Nuclear power by country


Nuclear power by country
The Cattenom Nuclear Power Plant in France. France produces around three quarters of its electricity by nuclear power.[1]
The Grafenrheinfeld Nuclear Power Plant in Germany. Chancellor Angela Merkel's coalition announced on May 30, 2011, that Germany’s 17 nuclear power stations will be shut down by 2022, in a policy reversal following Japan's Fukushima Daiichi nuclear disaster.[2]

Thirty countries operate nuclear power stations, and there are a considerable number of new reactors being built in China, South Korea, India, Pakistan, and Russia.[3] As of June 2011, Germany and Switzerland are phasing-out nuclear power.[4][5]

As of June 2011, countries such as Australia, Austria, Denmark, Greece, Ireland, Italy, Latvia, Liechtenstein, Luxembourg, Malta, Portugal, Israel, Malaysia, New Zealand, and Norway remain opposed to nuclear power.[4][6]

Contents

Overview

Of the thirty countries which operate nuclear power plants, only France uses them as its primary source of electricity, although many countries have a significant nuclear power generation capacity. Some nations have plans to start a nuclear power program; these include OECD members, such as Poland, and developing countries, such as Bangladesh and Vietnam.[7] China, South Korea and India are pursuing an ambitious expansion of their nuclear power capacities. China is aiming to increase nuclear power generation capacity to 200 GW by 2020. South Korea is constructing seven reactors with combined capacity of 8.6 GW, all of which will be operationalised by 2017. India's Nuclear power expansion program is the third largest in the world next only to China & South Korea. In India, seven reactors with a combined capacity of 5.3 GW are under construction.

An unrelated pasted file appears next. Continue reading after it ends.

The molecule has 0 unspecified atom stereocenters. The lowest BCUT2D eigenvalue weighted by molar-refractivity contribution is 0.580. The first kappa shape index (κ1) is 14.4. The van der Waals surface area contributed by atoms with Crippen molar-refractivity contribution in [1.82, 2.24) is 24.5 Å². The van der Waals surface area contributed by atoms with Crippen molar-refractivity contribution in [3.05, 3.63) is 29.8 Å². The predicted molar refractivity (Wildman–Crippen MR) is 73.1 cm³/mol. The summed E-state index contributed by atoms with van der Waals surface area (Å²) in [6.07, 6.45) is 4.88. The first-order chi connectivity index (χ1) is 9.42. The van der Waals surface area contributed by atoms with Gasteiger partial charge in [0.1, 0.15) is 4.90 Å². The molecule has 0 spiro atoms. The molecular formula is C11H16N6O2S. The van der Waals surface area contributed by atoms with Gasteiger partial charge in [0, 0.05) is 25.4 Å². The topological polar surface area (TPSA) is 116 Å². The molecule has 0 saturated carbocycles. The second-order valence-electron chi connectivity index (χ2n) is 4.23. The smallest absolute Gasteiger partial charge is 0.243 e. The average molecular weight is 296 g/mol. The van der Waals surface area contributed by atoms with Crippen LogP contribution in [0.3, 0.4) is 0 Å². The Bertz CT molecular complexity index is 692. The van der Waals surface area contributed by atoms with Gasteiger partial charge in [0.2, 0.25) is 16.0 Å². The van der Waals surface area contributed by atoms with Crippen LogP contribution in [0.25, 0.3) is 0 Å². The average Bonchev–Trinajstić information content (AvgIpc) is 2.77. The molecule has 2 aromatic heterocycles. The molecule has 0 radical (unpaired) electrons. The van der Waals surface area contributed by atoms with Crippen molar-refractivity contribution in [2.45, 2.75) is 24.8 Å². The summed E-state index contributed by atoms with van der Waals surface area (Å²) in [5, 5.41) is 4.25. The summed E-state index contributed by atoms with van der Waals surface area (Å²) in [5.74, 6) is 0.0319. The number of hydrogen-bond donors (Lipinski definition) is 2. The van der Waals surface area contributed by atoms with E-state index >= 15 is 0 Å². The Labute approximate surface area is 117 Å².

Country Megawatt capacity Nuclear share of
electricity production
Argentina Argentina 935 7.0%
Armenia Armenia 376 45.0%
Belgium Belgium 5,943 51.7%
Brazil Brazil 1,901 3.0%
Bulgaria Bulgaria 1,906 35.9%
Canada Canada 12,679 14.8%
China China 10,234 1.9%
Czech Republic Czech Republic 3,686 33.8%
Finland Finland 2,721 32.9%
France France 63,236 75.2%
Germany Germany 20,339 26.1%
Hungary Hungary 1,880 43.0%
India India 4,780 2.9%
Japan Japan 47,348 28.9%
South Korea Korea, South (ROK) 18,716 31.1%
Mexico Mexico 1,310 4.8%
Netherlands Netherlands 485 3.7%
Pakistan Pakistan 725 2.7%
Romania Romania 1,310 20.6%
Russia Russia 23,084 17.8%
Slovakia Slovakia 1,760 53.5%
Slovenia Slovenia

and Croatia Croatia

696 37.9% + 8.0%
South Africa South Africa 1,800 4.8%
Spain Spain 7,448 17.5%
Sweden Sweden 9,399 37.4%
Switzerland Switzerland 3,252 39.5%
Republic of China Taiwan (ROC) 4,927 20.7%
Ukraine Ukraine 13,168 48.6%
United Kingdom United Kingdom 10,962 17.9%
United States United States 101,229 20.2%
World 378,910 14%

References:[1][8]

The status of nuclear power globally:
  Operating reactors, building new reactors
  Operating reactors, planning new build
  No reactors, building new reactors
  No reactors, planning new build
  Operating reactors, stable
  Operating reactors, considering phase-out
  Civil nuclear power is illegal
  No reactors
Nations based on nuclear output on national power output.

Nuclear power output in megawatts

Country/region Operable Suspended Decommissioned Shut down Construction Planned Cancelled
 United States 97,603 3,603 2,340 6,675 3,704
 France 61,443 600 40 2,623 1,600 1,600
 Japan 43,692 13
 Germany 20,844 4,936 1,358
 Russia 19,897 950 248 1,701 2,825 9,850 2,850